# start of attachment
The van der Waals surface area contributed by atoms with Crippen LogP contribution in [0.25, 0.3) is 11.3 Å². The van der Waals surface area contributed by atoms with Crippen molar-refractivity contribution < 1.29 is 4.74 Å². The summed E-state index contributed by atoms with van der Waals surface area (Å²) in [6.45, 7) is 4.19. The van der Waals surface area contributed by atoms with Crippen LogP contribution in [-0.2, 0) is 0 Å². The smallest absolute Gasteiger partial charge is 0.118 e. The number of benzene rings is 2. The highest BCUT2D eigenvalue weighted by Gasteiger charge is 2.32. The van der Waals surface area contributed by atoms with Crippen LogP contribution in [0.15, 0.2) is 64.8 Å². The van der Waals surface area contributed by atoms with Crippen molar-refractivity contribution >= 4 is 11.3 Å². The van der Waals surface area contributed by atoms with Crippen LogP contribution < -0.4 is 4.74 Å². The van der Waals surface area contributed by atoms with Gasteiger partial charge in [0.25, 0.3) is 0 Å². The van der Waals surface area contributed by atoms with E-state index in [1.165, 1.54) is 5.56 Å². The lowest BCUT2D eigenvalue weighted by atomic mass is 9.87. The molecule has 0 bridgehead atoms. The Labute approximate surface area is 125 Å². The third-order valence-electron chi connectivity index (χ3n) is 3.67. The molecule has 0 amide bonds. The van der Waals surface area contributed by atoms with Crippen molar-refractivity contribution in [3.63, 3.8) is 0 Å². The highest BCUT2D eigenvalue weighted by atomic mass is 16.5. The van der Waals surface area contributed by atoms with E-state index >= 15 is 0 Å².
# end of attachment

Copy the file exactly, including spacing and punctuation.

The van der Waals surface area contributed by atoms with Crippen LogP contribution in [0.25, 0.3) is 11.3 Å². The van der Waals surface area contributed by atoms with Crippen molar-refractivity contribution < 1.29 is 4.74 Å². The summed E-state index contributed by atoms with van der Waals surface area (Å²) in [6.45, 7) is 4.19. The van der Waals surface area contributed by atoms with Crippen LogP contribution in [-0.2, 0) is 0 Å². The smallest absolute Gasteiger partial charge is 0.118 e. The number of benzene rings is 2. The highest BCUT2D eigenvalue weighted by Gasteiger charge is 2.32. The van der Waals surface area contributed by atoms with Crippen LogP contribution in [0.15, 0.2) is 64.8 Å². The van der Waals surface area contributed by atoms with Crippen molar-refractivity contribution >= 4 is 11.3 Å². The van der Waals surface area contributed by atoms with Crippen LogP contribution < -0.4 is 4.74 Å². The van der Waals surface area contributed by atoms with Gasteiger partial charge in [0.25, 0.3) is 0 Å². The van der Waals surface area contributed by atoms with E-state index in [1.165, 1.54) is 5.56 Å². The lowest BCUT2D eigenvalue weighted by atomic mass is 9.87. The molecule has 0 bridgehead atoms. The Labute approximate surface area is 125 Å². The third-order valence-electron chi connectivity index (χ3n) is 3.67. The molecule has 0 amide bonds. The van der Waals surface area contributed by atoms with Crippen molar-refractivity contribution in [3.63, 3.8) is 0 Å². The highest BCUT2D eigenvalue weighted by atomic mass is 16.5. The van der Waals surface area contributed by atoms with E-state index >= 15 is 0 Å².